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Discover everything you need to know about Edinburgh letting for first-time landlords.

Some people become landlords by accident. They move in with a partner and want to hang on to their property. Or they relocate for work and don’t want to sell their home. So, they decide to rent it out. 

Others are more deliberate, viewing buy-to-let as a sensible long-term investment. 

No matter how you’ve arrived at your decision to let out your Edinburgh property for the first time, this post is for you.

Here, we lay out the steps you need to take before you become a landlord, and what you need to do once you’ve found your tenants. 

New to Edinburgh letting? What you need to do before renting out your home

Before you even contemplate putting your home up for rent, you need to make sure your mortgage lender allows it.

If you have a standard residential mortgage, you’ll have to ask for “consent to let,” which is where your lender will give you permission to rent out your property with a residential mortgage. This is usually for a set amount of time. 

Otherwise, you’ll need to switch to a buy-to-let mortgage. If you don’t have a BTL mortgage and you try to rent your property on a residential mortgage without consent to let, you run the risk of breaching your contract. And if that happens, it could result in your lender demanding instant repayment of the full mortgage balance!

Once you have the mortgage sorted, the next step is to amend your insurance policy to include landlord insurance. Having tenants living in your property can affect your liability.

You must also register as a private landlord with the Scottish Landlord Register. Everyone named on the title deeds must do so. Failure to register is a criminal offence and can result in a fine. You can register as a landlord here.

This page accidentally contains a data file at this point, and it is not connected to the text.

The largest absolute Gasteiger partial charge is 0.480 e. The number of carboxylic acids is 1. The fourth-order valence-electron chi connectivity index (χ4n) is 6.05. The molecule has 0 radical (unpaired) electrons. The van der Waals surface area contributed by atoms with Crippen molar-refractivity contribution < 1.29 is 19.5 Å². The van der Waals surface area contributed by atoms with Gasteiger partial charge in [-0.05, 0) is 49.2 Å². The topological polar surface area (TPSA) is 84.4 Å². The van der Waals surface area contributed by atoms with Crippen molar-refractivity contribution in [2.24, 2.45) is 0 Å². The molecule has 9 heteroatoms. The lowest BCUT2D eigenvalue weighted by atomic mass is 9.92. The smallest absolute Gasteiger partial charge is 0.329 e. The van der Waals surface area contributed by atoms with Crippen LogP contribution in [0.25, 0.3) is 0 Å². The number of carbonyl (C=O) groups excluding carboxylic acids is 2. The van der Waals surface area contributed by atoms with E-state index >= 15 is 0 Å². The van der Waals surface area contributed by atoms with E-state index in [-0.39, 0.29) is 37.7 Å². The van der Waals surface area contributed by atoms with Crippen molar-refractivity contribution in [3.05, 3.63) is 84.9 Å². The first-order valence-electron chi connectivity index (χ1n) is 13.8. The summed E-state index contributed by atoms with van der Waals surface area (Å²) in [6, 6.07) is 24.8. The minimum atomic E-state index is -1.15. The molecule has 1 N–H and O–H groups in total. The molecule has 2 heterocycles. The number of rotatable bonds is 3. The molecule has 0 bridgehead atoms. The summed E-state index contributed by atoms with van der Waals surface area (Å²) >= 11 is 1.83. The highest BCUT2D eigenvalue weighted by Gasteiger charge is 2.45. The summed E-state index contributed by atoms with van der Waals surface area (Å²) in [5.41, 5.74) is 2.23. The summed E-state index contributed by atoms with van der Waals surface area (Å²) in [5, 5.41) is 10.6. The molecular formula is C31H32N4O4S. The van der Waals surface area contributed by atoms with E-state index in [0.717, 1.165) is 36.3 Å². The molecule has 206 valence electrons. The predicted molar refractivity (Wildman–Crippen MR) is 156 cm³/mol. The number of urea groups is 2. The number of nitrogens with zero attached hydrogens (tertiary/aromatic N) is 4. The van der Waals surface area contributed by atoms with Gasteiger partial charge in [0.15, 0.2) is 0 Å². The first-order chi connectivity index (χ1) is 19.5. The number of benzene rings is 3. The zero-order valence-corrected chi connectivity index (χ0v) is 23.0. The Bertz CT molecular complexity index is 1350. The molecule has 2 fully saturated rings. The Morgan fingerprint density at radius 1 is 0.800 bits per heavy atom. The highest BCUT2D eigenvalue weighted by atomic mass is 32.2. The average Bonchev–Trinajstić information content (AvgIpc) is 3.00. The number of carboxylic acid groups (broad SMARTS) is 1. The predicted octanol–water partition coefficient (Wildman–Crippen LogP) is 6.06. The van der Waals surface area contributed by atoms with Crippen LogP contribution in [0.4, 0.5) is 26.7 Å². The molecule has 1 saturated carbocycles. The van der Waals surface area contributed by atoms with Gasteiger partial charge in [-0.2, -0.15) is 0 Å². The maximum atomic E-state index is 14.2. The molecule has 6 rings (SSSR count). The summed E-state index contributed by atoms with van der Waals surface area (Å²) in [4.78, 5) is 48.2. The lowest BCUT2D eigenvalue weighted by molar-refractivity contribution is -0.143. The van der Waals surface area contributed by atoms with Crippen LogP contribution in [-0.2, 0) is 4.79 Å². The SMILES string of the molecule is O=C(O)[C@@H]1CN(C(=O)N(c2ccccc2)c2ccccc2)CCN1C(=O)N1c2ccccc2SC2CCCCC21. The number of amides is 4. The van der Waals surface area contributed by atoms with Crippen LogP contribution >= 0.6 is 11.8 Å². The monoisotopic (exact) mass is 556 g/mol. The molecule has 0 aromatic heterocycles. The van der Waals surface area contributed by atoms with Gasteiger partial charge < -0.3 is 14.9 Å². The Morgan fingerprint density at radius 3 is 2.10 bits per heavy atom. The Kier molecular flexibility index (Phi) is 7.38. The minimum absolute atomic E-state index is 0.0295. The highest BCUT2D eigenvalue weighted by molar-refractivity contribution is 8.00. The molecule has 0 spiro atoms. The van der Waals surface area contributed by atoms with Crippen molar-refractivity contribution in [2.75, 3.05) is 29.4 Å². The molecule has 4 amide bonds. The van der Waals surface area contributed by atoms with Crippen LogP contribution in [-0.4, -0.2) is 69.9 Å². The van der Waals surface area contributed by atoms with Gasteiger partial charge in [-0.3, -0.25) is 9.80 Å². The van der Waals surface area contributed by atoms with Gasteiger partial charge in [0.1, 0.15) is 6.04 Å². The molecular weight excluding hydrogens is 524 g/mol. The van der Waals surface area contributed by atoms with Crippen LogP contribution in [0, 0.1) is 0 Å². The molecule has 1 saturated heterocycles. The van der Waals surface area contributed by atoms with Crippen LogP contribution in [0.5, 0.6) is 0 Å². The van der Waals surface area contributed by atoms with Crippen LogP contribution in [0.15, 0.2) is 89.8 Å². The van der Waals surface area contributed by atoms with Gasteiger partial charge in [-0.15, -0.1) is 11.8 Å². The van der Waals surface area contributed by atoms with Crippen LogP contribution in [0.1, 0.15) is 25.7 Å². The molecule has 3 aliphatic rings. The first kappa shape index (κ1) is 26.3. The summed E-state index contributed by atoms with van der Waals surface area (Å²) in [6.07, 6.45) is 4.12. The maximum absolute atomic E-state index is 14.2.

Finally, if you’re planning on renting to three or more unrelated people, this will be classed as a house of multiple occupancy (HMO). HMOs require an additional licence. Learn more about Edinburgh HMOs here

Found your tenants? Here’s what you need to do next

First, it’s important to note that there’s a lot of responsibility that comes with being a landlord. If you’d rather take a hands-off approach, working with a local property management company (like Cairn) can be a big help. 

Learn more about our management services here.


However, if you want to try your hand at being a DIY landlord, there are several things you’ll need to do:

  • Conduct all viewings of the property
  • Get references for all tenants
  • Take deposits and move funds from tenants
  • Ensure all compliance is in place for the tenants’ move-in (safety certificates/maintenance/cleaning)
  • Conduct inventory
  • Create the correct tenancy agreement and ensure all parties sign it
  • Meet with your tenants and give them a tour of the property. Show them how to switch off the electricity, how to reset a blown fuse, and how to switch off the water supply in an emergency — plus anything else specific to your property.

Once you’ve received your tenant’s deposit, you’ll need to place it into a Tenancy Deposit Scheme within 30 working days of the start of the tenancy. You should also notify your tenant in writing which scheme is holding their deposit.

Finally, you should notify the local authority and the property’s utility providers that a tenant is moving in (and that you no longer live there) so that the Council Tax account and energy accounts can be updated. You should also let your tenant know that you’ve done this.

Of course, your responsibilities as a landlord don’t end there. Throughout the tenancy, you must:

  • Respond to reactive maintenance/emergency out-of-hour issues (weekends and evenings)
  • Conduct periodic inspections of the property
  • Handle tenant complaints
  • Handle neighbour complaints
  • Collect rent/chase rent if in arrears

And at the end of the tenancy, you must:

  • Conduct a move-out inspection
  • Handle deposit deductions/deposit disputes
  • Re-advertise the property and start the process all over again

If this seems like too much to handle, we have friendly and qualified staff here at Cairn ready to help you with the management of your property.

Whether it was accidental or on purpose, if you’re entering the world of Edinburgh letting as a landlord, Cairn can help. We can look after everything to make sure you remain compliant and your tenant enjoys a safe and happy experience. 

Contact us here to learn more.

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